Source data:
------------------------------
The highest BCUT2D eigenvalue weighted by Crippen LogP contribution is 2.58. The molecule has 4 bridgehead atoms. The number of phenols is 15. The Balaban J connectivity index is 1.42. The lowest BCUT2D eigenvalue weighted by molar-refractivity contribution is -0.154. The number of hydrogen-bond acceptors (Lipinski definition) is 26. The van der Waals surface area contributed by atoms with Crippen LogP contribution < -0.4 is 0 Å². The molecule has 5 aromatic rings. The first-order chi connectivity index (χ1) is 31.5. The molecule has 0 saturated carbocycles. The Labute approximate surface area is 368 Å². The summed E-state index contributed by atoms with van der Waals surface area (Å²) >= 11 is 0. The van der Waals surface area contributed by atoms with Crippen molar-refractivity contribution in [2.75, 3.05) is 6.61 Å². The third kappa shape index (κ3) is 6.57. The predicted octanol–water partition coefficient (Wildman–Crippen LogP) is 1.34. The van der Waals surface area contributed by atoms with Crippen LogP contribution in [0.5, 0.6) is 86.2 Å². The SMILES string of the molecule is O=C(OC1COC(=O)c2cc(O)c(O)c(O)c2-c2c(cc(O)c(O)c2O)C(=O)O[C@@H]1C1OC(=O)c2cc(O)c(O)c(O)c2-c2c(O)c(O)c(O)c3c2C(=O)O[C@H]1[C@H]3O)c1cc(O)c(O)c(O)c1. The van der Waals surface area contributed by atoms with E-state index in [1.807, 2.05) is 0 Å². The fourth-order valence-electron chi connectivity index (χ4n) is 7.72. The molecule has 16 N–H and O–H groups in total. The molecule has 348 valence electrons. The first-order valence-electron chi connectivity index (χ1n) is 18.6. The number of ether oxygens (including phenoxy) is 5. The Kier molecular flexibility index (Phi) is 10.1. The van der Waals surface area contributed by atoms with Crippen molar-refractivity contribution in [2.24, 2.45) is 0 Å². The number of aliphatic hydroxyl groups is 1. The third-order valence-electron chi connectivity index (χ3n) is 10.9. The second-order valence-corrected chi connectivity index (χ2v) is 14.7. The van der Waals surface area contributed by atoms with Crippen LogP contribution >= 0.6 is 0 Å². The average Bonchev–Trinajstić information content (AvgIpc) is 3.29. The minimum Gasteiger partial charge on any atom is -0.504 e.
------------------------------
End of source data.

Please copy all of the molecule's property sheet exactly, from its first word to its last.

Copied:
The highest BCUT2D eigenvalue weighted by Crippen LogP contribution is 2.58. The molecule has 4 bridgehead atoms. The number of phenols is 15. The Balaban J connectivity index is 1.42. The lowest BCUT2D eigenvalue weighted by molar-refractivity contribution is -0.154. The number of hydrogen-bond acceptors (Lipinski definition) is 26. The van der Waals surface area contributed by atoms with Crippen LogP contribution < -0.4 is 0 Å². The molecule has 5 aromatic rings. The first-order chi connectivity index (χ1) is 31.5. The molecule has 0 saturated carbocycles. The Labute approximate surface area is 368 Å². The summed E-state index contributed by atoms with van der Waals surface area (Å²) >= 11 is 0. The van der Waals surface area contributed by atoms with Crippen molar-refractivity contribution in [2.75, 3.05) is 6.61 Å². The third kappa shape index (κ3) is 6.57. The predicted octanol–water partition coefficient (Wildman–Crippen LogP) is 1.34. The van der Waals surface area contributed by atoms with Crippen LogP contribution in [0.5, 0.6) is 86.2 Å². The SMILES string of the molecule is O=C(OC1COC(=O)c2cc(O)c(O)c(O)c2-c2c(cc(O)c(O)c2O)C(=O)O[C@@H]1C1OC(=O)c2cc(O)c(O)c(O)c2-c2c(O)c(O)c(O)c3c2C(=O)O[C@H]1[C@H]3O)c1cc(O)c(O)c(O)c1. The van der Waals surface area contributed by atoms with E-state index in [1.807, 2.05) is 0 Å². The fourth-order valence-electron chi connectivity index (χ4n) is 7.72. The molecule has 16 N–H and O–H groups in total. The molecule has 348 valence electrons. The first-order valence-electron chi connectivity index (χ1n) is 18.6. The number of ether oxygens (including phenoxy) is 5. The Kier molecular flexibility index (Phi) is 10.1. The van der Waals surface area contributed by atoms with Crippen molar-refractivity contribution in [2.24, 2.45) is 0 Å². The number of aliphatic hydroxyl groups is 1. The third-order valence-electron chi connectivity index (χ3n) is 10.9. The second-order valence-corrected chi connectivity index (χ2v) is 14.7. The van der Waals surface area contributed by atoms with Crippen LogP contribution >= 0.6 is 0 Å². The average Bonchev–Trinajstić information content (AvgIpc) is 3.29. The minimum Gasteiger partial charge on any atom is -0.504 e.